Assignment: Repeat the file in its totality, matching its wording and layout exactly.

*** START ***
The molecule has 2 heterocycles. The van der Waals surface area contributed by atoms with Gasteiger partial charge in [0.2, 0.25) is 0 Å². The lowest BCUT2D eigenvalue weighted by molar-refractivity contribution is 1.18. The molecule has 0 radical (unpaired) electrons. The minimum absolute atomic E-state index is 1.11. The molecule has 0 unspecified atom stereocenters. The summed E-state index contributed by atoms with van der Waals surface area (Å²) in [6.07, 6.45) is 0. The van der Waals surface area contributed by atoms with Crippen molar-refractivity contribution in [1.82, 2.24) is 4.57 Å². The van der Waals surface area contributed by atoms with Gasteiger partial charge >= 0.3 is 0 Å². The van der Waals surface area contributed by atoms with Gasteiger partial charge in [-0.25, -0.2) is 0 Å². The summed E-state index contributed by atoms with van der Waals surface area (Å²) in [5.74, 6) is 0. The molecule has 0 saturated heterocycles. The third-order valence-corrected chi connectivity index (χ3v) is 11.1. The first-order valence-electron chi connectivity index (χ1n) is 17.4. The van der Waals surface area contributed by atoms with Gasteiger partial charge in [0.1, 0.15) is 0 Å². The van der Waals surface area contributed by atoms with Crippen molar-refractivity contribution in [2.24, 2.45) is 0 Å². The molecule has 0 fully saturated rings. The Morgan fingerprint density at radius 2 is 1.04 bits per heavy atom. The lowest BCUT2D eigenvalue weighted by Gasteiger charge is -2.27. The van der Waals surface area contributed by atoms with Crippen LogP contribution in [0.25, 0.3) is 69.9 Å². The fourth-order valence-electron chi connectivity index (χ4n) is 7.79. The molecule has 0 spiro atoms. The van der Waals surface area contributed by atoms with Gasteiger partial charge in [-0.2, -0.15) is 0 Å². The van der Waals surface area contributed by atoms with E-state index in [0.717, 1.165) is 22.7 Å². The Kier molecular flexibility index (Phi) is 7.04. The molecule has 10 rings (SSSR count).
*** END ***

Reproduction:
The molecule has 2 heterocycles. The van der Waals surface area contributed by atoms with Gasteiger partial charge in [0.2, 0.25) is 0 Å². The lowest BCUT2D eigenvalue weighted by molar-refractivity contribution is 1.18. The molecule has 0 radical (unpaired) electrons. The minimum absolute atomic E-state index is 1.11. The molecule has 0 unspecified atom stereocenters. The summed E-state index contributed by atoms with van der Waals surface area (Å²) in [6.07, 6.45) is 0. The van der Waals surface area contributed by atoms with Crippen molar-refractivity contribution in [1.82, 2.24) is 4.57 Å². The van der Waals surface area contributed by atoms with Gasteiger partial charge >= 0.3 is 0 Å². The van der Waals surface area contributed by atoms with Gasteiger partial charge in [-0.25, -0.2) is 0 Å². The summed E-state index contributed by atoms with van der Waals surface area (Å²) in [5.74, 6) is 0. The molecule has 0 saturated heterocycles. The third-order valence-corrected chi connectivity index (χ3v) is 11.1. The first-order valence-electron chi connectivity index (χ1n) is 17.4. The van der Waals surface area contributed by atoms with Gasteiger partial charge in [0.1, 0.15) is 0 Å². The van der Waals surface area contributed by atoms with Crippen molar-refractivity contribution in [2.24, 2.45) is 0 Å². The molecule has 0 fully saturated rings. The Morgan fingerprint density at radius 2 is 1.04 bits per heavy atom. The lowest BCUT2D eigenvalue weighted by Gasteiger charge is -2.27. The van der Waals surface area contributed by atoms with Crippen LogP contribution in [0.25, 0.3) is 69.9 Å². The fourth-order valence-electron chi connectivity index (χ4n) is 7.79. The molecule has 0 spiro atoms. The van der Waals surface area contributed by atoms with Gasteiger partial charge in [-0.2, -0.15) is 0 Å². The van der Waals surface area contributed by atoms with E-state index in [0.717, 1.165) is 22.7 Å². The Kier molecular flexibility index (Phi) is 7.04. The molecule has 10 rings (SSSR count).